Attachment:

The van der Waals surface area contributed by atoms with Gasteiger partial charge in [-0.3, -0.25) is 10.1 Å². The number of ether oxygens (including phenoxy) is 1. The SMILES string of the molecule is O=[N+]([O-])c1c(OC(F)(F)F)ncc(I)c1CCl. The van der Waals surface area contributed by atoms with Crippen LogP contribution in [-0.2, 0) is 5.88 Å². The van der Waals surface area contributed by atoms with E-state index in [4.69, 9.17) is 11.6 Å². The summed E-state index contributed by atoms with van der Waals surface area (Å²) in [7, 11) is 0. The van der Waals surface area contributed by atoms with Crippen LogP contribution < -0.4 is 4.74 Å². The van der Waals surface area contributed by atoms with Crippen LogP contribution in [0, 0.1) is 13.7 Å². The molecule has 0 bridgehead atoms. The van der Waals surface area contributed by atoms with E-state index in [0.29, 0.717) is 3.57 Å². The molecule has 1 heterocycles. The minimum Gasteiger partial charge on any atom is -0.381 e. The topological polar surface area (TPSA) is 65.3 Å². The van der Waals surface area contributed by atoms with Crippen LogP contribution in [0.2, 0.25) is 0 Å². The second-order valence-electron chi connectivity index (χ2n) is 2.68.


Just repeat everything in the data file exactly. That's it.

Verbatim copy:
The van der Waals surface area contributed by atoms with Gasteiger partial charge in [-0.3, -0.25) is 10.1 Å². The number of ether oxygens (including phenoxy) is 1. The SMILES string of the molecule is O=[N+]([O-])c1c(OC(F)(F)F)ncc(I)c1CCl. The van der Waals surface area contributed by atoms with Crippen LogP contribution in [-0.2, 0) is 5.88 Å². The van der Waals surface area contributed by atoms with E-state index in [4.69, 9.17) is 11.6 Å². The summed E-state index contributed by atoms with van der Waals surface area (Å²) in [7, 11) is 0. The van der Waals surface area contributed by atoms with Crippen LogP contribution < -0.4 is 4.74 Å². The van der Waals surface area contributed by atoms with Crippen LogP contribution in [0, 0.1) is 13.7 Å². The molecule has 0 bridgehead atoms. The van der Waals surface area contributed by atoms with E-state index in [0.29, 0.717) is 3.57 Å². The molecule has 1 heterocycles. The minimum Gasteiger partial charge on any atom is -0.381 e. The topological polar surface area (TPSA) is 65.3 Å². The van der Waals surface area contributed by atoms with Crippen LogP contribution in [0.2, 0.25) is 0 Å². The second-order valence-electron chi connectivity index (χ2n) is 2.68.